Covid-19 and Trauma

Covid-19 and Trauma

By Bill Fletcher, Jr 

When humanity recovers from the plague – COVID-19 – there will be a new normal. This goes beyond the unknown numbers of people who have been sick or died. And it goes beyond the deep economic impact that this plague has already had on the planet. It’s about trauma. It’s about how most of us will be feeling.

I grew up as a child of parents who lived through the Great Depression. They did not suffer the worst of the worst effects from that economic calamity, but it did leave an impact. It affected the decisions that they made; the risks that they would take, or not; and it affected a basic sense of insecurity. They saw how everything could disappear, almost overnight.

Those who will survive this plague – and we shall survive it – will be forever marked by the experience. In all our progressive movements, institutions and organizations, we need to start considering the implications and how we shall address them.

This pandemic has made us all feel vulnerable. We may have, intellectually, expected the possibility of a pandemic, and we may even have experienced an epidemic or pandemic (e.g., Ebola, HIV/AIDS, etc). But the scale of COVID-19 is unprecedented, as is the potential for a long-term medical impact on those who have experienced the virus. When I have said to my friends, “Any day that I awaken healthy is a good day!”, I am told that this resonates.               

The World After COVID-19

Long-term we will also be affected by the vulnerability associated with economic collapse. Yes, there have been economic collapses previously, but the rapidity with which this has unfolded has felt like the sinking of the huge cruise ship Lusitania in 1915, going beneath the waves in 20 minutes. Those who have had nothing will have less. And those who have had little will have nothing. And while the collapse unfolds, each of us still must struggle to find work or income.

This means that governments across the planet must abandon their years of neoliberal nonsense about the need for austerity and reduction in public services, as well as abandon the regularly debunked myth that the private sector can solve all. No, humanity must go in the diametrically opposite direction.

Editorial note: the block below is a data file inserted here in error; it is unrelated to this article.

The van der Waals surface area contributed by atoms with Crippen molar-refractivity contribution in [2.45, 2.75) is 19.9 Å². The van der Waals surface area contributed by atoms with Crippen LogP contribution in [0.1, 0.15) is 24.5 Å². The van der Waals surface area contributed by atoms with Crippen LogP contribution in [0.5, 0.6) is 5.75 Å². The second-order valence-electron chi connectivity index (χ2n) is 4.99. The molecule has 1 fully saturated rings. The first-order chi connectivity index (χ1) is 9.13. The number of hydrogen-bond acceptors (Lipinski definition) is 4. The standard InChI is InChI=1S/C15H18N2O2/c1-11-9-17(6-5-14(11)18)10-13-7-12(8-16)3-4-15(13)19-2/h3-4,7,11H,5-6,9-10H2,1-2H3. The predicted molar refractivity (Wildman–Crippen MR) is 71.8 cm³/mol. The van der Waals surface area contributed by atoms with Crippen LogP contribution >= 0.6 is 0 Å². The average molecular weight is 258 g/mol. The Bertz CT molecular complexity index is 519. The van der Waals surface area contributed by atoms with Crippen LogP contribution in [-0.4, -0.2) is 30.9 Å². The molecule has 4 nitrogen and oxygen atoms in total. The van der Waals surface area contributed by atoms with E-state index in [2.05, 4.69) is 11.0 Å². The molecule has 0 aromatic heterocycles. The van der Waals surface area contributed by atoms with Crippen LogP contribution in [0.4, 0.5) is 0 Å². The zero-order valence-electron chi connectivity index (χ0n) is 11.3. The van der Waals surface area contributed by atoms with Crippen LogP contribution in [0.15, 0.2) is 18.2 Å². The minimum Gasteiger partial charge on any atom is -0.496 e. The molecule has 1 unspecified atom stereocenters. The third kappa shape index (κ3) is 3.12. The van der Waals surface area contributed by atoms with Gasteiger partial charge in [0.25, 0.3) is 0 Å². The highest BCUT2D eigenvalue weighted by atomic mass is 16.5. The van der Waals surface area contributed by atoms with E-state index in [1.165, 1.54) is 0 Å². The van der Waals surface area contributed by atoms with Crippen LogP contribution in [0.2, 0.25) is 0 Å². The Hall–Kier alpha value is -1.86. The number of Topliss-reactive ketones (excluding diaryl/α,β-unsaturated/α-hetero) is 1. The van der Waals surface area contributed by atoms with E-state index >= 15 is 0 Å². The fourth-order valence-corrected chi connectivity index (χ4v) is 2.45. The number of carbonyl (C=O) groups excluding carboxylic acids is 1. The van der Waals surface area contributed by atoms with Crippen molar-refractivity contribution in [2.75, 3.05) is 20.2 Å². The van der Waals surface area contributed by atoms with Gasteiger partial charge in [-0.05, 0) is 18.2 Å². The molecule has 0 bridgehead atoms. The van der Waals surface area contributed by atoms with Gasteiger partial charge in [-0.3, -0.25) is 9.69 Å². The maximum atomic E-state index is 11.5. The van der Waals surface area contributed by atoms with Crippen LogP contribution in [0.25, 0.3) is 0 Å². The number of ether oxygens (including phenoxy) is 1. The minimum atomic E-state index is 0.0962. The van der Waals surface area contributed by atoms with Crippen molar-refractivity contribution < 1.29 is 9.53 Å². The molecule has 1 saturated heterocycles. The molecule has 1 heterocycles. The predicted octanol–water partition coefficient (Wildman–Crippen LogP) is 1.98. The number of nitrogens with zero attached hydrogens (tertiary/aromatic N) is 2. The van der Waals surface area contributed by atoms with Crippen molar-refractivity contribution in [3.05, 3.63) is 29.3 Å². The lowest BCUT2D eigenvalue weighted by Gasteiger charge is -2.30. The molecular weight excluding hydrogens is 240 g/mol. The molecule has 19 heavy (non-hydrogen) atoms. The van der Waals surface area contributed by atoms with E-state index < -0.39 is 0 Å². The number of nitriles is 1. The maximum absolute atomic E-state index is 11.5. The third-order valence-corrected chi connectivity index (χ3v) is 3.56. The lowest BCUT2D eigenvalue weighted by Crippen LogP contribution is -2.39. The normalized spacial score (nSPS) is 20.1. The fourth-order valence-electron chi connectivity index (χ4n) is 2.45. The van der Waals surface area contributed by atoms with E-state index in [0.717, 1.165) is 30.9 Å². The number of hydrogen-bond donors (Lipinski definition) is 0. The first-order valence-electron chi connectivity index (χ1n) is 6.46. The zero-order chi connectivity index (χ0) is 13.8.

The world has changed dramatically and will continue to do so. Recovery will not be limited to either the economy or our physical health. It will need to be rooted in a combination of the regaining of confidence that there will be a tomorrow and a sense that all is not lost. We will have to believe that we are not alone and have never been alone, even when we found ourselves in physical isolation. This means a resurrection of a basic belief in collective action and progressive social solidarity.

We will rediscover the importance of friendships and kinship. But we will also face the reality that the global elites care little for what happens to any of us. We have been witnessing the resurgence of social Darwinism and the suggestion by the elites that millions of people – if not more – are dispensable and can, in fact, be told to go off and die.

Capitalism has always had a genocidal gene contained within it, but the appearance of COVID-19 and economic collapse have simply brought it to the surface. Now that it has surfaced, we must come to grips with it, indeed come to grips with the reality that there is no such thing as humane capitalism.

We Will Heal ... and Conquer

Our organizations and movements will have to pay attention to the trauma that we have all experienced as a result of COVID-19 and economic collapse. There will be anger and despair. There will be impatience and paralysis. And, while we shall conquer that which is debilitating, it will take time and, as a result. It will be part of the new “normal.”

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Caption: Lieutenant (junior grade) Natasha McClinton, a surgical nurse, prepares a patient for a procedure in the intensive care unit aboard the U.S. the hospital ship USNS Comfort. 

Credit: U.S. Navy Mass Communication Specialist 2nd Class Sara Eshleman

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